The 22-mile long A13 road in east London is expected to form the model for all future contracts awarded under the g...
The 22-mile long A13 road in east London is expected to form the model for all future contracts awarded under the government's private-sector roads initiative - known as design, build, finance and operate schemes. The Financial Times (p11) reports that the contractor that wins the concession to upgrade and maintain the A13 will be encouraged to provide dedicated bus and lorry lanes to maximise the environmental benefits of the road. It should also include cycle tracks and footways.
Under the DBFO programme the private sector is given a far bigger say in the design and construction of the road in return for 'shadow tolls' paid by the government over a 30-year concession. Labour is keen to modify the programme devised by the previous government to place a greater emphasis on moving heavy vehicles down new roads and to reduce the incentive to road designers and builders to encourage more private cars.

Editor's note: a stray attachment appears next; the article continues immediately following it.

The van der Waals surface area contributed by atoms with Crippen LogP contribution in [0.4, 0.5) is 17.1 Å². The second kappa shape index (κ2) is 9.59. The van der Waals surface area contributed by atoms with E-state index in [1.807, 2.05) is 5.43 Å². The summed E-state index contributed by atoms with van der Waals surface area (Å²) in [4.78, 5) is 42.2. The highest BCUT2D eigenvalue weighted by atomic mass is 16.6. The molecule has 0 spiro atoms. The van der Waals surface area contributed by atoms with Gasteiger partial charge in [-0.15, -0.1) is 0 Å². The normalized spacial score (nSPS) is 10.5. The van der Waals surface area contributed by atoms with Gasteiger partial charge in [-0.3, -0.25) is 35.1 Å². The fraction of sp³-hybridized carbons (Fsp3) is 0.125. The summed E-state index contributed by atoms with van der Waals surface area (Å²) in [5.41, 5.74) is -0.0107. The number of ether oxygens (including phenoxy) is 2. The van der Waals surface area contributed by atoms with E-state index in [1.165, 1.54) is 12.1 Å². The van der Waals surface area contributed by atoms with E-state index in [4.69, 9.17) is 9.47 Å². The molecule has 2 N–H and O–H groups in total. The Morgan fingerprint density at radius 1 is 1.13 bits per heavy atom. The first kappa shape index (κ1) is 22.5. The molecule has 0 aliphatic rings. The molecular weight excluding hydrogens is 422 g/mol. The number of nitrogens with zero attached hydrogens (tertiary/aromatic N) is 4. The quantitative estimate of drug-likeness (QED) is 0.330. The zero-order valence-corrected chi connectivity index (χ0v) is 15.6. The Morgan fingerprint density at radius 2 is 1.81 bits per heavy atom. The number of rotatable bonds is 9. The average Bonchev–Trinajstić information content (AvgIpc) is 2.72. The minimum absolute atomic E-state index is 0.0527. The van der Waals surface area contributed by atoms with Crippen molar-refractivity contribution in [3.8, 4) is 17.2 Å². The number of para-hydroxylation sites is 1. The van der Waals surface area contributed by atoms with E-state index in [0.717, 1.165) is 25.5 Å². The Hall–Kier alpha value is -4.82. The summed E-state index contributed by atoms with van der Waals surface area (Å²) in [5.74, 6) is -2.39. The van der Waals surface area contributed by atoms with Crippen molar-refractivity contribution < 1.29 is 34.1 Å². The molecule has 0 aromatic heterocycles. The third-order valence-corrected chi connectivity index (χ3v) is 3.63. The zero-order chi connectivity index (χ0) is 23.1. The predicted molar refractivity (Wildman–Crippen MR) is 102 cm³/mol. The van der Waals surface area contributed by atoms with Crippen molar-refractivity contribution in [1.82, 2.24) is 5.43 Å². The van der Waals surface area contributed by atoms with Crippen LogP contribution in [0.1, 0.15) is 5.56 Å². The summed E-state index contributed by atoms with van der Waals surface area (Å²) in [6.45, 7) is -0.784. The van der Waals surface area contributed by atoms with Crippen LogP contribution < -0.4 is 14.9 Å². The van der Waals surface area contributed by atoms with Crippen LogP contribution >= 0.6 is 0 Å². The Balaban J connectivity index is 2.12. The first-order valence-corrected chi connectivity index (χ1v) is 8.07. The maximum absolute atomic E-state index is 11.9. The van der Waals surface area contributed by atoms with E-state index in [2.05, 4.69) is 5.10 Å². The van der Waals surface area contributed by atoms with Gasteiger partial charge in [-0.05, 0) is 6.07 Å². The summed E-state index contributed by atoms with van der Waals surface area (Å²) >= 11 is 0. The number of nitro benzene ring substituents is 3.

Roads minister Baroness Hayman is quoted: 'The previous system of crude shadow tolls gave an incentive to the operator to go for a lot of traffic. We want to see if we can make public-private sector partnerships work in accordance with the integrated transport-policy objectives of the new government.' Eight DBFO schemes are under way with one of the first, the£112m A417-A419 between Swindon and Gloucester, compeleted in December, nine months ahead of schedule.